Septic Tank Options & Alternatives: Your guide to conventional, natural and eco-friendly methods & technologies by Feidlhim Hardy. Permanent publications, 2014
The publication of this book is indeed timely not just in Ireland, but perhaps in any region with geography and climate like the Irish one. Apart from those who are sensitive to their personal impact on the environment, the wider Irish population has become more sensitised to the issues relating to eco-friendly sewage treatment, due particularly to inspection regimes for septic tanks and also to the installation of water meters for the consumption of drinking water. This book is therefore intended to serve the many that are endeavouring to seek a solution to one of our most basic needs. The author has set an objective to guide the reader through the options available in a clear, logical manner. He has managed to do this and indeed more, for he has added a strong personal bias towards ‘natural and sustainable’ approaches, and a refreshing sense of humour to what could be a dreary subject. The book is a follow-on from the author’s previous publication (Get rid of your bin and save money).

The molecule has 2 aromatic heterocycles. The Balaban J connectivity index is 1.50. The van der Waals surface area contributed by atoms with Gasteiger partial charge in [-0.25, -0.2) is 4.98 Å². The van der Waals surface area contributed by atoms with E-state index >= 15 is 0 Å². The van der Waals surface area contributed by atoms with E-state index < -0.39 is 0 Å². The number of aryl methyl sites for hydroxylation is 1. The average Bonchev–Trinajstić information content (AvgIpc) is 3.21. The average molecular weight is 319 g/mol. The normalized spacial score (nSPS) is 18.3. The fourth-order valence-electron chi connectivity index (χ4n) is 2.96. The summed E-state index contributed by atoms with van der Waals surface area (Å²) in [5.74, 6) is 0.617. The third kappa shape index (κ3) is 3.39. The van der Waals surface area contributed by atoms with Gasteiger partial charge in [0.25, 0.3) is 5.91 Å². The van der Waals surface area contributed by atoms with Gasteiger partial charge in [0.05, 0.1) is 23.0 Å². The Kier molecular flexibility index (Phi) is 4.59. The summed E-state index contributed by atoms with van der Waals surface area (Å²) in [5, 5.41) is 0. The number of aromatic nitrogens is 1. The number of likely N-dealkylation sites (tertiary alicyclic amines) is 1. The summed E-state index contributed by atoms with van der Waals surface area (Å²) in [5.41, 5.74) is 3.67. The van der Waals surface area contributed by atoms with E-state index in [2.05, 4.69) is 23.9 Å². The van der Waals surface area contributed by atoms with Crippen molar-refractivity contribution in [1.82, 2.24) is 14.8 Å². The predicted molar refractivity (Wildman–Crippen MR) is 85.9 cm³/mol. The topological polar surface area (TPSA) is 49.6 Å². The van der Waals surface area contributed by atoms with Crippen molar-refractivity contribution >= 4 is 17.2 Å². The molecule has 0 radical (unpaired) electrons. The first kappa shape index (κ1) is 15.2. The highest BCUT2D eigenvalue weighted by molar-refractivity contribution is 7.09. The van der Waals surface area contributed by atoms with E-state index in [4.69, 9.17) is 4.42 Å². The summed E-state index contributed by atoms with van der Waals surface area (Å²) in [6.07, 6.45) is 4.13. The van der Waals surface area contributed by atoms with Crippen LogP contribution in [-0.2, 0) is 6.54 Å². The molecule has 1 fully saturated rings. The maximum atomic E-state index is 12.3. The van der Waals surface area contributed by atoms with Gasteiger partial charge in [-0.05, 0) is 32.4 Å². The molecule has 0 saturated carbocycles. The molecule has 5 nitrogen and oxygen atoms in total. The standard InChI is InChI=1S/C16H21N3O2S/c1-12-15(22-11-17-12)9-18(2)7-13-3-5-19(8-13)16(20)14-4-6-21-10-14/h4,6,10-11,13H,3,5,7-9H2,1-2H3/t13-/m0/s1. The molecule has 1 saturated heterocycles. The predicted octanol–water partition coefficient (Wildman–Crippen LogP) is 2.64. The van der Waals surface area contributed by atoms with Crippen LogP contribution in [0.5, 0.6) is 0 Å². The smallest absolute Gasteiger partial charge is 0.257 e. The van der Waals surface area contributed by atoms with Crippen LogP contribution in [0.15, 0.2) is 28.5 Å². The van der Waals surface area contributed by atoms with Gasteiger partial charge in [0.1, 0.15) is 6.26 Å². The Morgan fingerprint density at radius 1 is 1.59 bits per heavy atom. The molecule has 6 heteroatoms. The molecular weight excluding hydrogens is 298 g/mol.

A clear process-flow approach is used as the book’s structure– initial assessment, site characteristics and personal preferences, through to options and implementation. This approach manages to steer the reader through a vast range of options, some of which may be used in complementary fashion, with a strong emphasis of enabling the ‘owner’ to make decisions based on knowledge and personal values. A set of rich appendices adds to the process, so that the reader can both get a solid foundation on the topics covered and indeed go further if wished. These include a glossary, further references and resources, and excellent sketches of typical arrangements and options.
The overall objective of the book as an ‘unapproved’ pathway and guide is admirably achieved and offers unique insights for those who are struggling with sewage systems which are either poorly installed, or who are burdened with soils which are unsuitable for percolation.
Note: Feasta is a forum for exchanging ideas. By posting on its site Feasta agrees that the ideas expressed by authors are worthy of consideration. However, there is no one ‘Feasta line’. The views of the article do not necessarily represent the views of all Feasta members.